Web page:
Want to Empower Women of Color? Support Unions

Demonstrators protest to demand an increase in the minimum wage to $15 an hour on April 14, 2016, in Miami.
Photo: Joe Raedle (Getty Images)

During Women’s History Month, we’re reminded that there was a time when women were silent in our government, homes and workplaces. Fast-forward to present day, and it seems like women are raising their voices louder than ever in Donald Trump’s America. We’re speaking out to protect our health care plans, keep immigrant mothers with their children and fight legislation like the disastrous GOP tax bill that further disenfranchises our households.

Now, more than ever, it’s critical that women raise our voices as we prepare for one of our greatest battles for equality. We must fight back against billionaire political ideologues who want to use the Janus v. American Federation of State, County and Municipal Employees, Council 31 case, being considered by the Supreme Court, to limit the power that women gain as union members.


Research shows that women, especially women of color, have more opportunities for upward mobility when a union represents us. According to the National Women’s Law Center, women in unions earn an average of $970 per week—30 percent more than their nonunion counterparts. Among full-time workers, black women who are union members typically make 23 percent more than black women who are nonunion workers. Women are also more likely to have access to health care, sick leave and retirement benefits as union members.

The Janus case and other attacks on working people also hinder our ability to improve service-oriented occupations, such as those in early education and home care. These jobs, dominated by women of color, continue to be the most underpaid jobs in our country, despite being in high demand.

The ability to join together in a union doesn’t just improve your job. It improves your life. Joining the Service Employees International Union changed my life by empowering me to be an advocate for myself and the patients I serve as a telemetry technician. There was a time in my life when I wouldn’t have been able to talk to CEOs, chief financial officers, elected officials and other people in power without feeling intimidated.

I was raised in South Central Los Angeles in what many would consider an unstable environment. My parents passed away when I was a teen, and my life grew even more challenging when I became a teen mom. Today my life is totally different, largely thanks to my union.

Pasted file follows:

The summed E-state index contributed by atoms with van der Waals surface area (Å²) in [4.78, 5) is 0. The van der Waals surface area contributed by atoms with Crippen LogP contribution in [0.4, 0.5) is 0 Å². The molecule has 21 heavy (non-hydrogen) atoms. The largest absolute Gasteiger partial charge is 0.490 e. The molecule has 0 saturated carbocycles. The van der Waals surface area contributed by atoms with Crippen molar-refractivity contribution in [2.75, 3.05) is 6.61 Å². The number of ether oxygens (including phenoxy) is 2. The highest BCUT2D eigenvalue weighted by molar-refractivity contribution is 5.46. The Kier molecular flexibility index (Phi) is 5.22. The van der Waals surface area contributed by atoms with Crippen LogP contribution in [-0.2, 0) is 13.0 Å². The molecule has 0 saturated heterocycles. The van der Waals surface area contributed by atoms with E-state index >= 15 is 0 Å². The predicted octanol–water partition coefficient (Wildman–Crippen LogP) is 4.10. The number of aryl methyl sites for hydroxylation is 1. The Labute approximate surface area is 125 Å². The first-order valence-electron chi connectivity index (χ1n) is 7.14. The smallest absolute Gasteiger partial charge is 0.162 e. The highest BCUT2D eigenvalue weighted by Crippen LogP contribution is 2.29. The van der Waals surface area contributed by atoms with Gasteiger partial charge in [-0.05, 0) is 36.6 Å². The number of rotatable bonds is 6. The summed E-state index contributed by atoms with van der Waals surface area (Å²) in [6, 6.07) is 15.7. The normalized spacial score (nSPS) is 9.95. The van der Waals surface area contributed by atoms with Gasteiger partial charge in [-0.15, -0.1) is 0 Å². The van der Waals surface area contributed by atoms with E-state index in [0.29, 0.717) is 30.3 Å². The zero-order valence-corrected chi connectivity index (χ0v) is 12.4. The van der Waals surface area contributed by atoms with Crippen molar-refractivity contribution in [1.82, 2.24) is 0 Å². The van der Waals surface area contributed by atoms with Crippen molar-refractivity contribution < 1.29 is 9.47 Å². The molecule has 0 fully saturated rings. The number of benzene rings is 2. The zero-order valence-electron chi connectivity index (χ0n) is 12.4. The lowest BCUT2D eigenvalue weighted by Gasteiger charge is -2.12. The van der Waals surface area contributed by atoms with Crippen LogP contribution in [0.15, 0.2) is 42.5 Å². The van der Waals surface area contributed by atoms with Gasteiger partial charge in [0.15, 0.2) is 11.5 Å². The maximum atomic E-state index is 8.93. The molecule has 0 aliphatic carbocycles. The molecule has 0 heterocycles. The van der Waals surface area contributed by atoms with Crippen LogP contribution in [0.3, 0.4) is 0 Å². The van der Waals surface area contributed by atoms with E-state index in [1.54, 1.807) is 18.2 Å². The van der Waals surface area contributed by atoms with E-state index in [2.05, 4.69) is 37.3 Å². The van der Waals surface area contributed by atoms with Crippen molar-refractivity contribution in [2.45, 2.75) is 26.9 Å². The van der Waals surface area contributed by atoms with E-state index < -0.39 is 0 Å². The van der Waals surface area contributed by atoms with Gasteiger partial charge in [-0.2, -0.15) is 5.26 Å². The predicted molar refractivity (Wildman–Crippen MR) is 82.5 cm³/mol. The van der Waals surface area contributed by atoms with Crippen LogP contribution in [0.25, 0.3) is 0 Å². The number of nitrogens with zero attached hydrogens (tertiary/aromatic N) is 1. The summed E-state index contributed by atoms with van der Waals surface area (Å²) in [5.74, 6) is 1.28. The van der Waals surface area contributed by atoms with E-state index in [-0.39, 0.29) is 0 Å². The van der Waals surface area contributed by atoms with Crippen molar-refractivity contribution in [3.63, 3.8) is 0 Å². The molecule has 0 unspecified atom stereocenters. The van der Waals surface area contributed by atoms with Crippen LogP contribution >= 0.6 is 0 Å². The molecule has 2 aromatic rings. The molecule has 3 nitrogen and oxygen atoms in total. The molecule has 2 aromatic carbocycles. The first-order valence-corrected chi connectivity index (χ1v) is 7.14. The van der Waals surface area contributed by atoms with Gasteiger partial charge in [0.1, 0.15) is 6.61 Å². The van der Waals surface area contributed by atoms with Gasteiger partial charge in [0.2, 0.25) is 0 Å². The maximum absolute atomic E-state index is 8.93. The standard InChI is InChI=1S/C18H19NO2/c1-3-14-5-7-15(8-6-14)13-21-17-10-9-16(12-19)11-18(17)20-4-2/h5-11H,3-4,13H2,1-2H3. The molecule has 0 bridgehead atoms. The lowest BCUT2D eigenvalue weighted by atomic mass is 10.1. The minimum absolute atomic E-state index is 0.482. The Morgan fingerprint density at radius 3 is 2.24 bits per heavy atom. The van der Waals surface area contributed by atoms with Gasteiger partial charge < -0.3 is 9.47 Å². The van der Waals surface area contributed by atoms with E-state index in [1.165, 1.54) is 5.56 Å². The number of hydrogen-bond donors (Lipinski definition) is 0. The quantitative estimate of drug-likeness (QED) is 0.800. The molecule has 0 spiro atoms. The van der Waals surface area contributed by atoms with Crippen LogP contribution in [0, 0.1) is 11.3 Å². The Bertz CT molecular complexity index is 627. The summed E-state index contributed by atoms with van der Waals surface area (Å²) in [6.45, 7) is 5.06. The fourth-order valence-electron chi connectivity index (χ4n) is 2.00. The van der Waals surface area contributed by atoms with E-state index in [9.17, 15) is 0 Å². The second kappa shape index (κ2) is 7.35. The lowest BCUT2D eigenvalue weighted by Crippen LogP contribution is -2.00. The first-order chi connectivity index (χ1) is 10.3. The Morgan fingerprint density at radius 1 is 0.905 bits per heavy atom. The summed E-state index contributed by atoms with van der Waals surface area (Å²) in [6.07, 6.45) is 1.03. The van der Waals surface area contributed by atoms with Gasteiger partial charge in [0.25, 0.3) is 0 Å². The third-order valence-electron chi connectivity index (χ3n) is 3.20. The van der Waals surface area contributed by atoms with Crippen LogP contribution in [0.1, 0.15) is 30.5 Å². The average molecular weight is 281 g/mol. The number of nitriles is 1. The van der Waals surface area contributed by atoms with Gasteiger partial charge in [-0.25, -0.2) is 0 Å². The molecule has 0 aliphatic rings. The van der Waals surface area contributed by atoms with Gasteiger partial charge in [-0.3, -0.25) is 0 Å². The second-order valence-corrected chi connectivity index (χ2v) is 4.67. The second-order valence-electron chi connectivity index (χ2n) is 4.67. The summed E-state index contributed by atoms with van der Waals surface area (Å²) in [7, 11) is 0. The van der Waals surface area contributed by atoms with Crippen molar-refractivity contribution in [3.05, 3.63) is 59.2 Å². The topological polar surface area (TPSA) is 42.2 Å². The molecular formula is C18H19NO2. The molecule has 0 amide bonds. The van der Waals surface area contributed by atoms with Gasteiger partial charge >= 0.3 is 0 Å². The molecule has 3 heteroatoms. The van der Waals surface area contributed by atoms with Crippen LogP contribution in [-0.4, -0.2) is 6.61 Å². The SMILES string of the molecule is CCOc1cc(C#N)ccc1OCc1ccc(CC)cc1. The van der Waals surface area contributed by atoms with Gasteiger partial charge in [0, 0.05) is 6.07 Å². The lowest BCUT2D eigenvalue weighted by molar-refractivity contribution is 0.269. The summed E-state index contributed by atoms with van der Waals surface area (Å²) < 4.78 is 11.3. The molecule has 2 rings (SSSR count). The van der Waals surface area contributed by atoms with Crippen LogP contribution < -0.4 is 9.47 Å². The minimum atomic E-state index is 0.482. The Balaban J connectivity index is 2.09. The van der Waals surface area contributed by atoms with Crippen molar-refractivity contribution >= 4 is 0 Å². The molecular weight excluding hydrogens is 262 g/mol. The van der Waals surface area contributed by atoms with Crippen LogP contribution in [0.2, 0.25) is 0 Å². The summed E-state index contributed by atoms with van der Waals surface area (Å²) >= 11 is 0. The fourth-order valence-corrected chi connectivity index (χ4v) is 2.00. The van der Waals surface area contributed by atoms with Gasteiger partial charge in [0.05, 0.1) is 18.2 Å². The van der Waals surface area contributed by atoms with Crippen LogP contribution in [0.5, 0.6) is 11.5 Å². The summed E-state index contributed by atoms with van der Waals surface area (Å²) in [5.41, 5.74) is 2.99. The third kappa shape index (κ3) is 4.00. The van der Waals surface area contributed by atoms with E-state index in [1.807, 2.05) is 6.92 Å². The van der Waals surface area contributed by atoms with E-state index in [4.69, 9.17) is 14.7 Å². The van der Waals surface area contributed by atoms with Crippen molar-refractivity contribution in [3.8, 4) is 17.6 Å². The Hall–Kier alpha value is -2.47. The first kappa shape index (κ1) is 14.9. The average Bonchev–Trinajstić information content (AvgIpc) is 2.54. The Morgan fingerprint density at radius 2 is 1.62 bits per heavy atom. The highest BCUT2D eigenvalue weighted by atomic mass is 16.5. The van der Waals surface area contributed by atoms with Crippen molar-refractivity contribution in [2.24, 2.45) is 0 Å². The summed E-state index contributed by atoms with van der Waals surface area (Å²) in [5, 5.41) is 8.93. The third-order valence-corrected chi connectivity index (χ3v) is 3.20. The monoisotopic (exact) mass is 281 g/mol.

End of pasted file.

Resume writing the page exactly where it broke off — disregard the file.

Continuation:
Deborah Hill is another working mother whose life changed as a union member. She used to work “from dawn ’til dusk” as an Alabama industrial laundry facility and was constantly stressed out about missing valuable time with her children before joining her union. Joining Workers United SEIU Local 310 provided Hill—who is now president of her local—with a steady schedule and the ability to take family vacations and create priceless memories with her children.

Being part of a union also empowers women to improve their communities. Just ask Maricarmen Macias, a child care provider in Chicago, who is fighting for immigrant, racial, social and economic justice as a part of United Working Families.


Macias has spent the past 35 years in the Windy City, but she still remembers the fears and hopes she had when she immigrated to the U.S. from Mexico at the age of 18. With support from her union, she’s giving back to her community by helping organize trainings for undocumented workers on immigrant rights and citizenship.

Our stories only offer a glimpse of why now, more than ever, it’s imperative that women continue to fight for our right to stand together in unions. President Donald Trump and other leaders want women to quietly work and live without rights. We’re not going back in time to those days. No matter what any elected official or court case says, we’re going to stick together in our union to have a strong voice on the job and in our communities. After all, we’re no strangers to fighting.


Tanisa Smith-Symes is a member of SEIU Local 1107.

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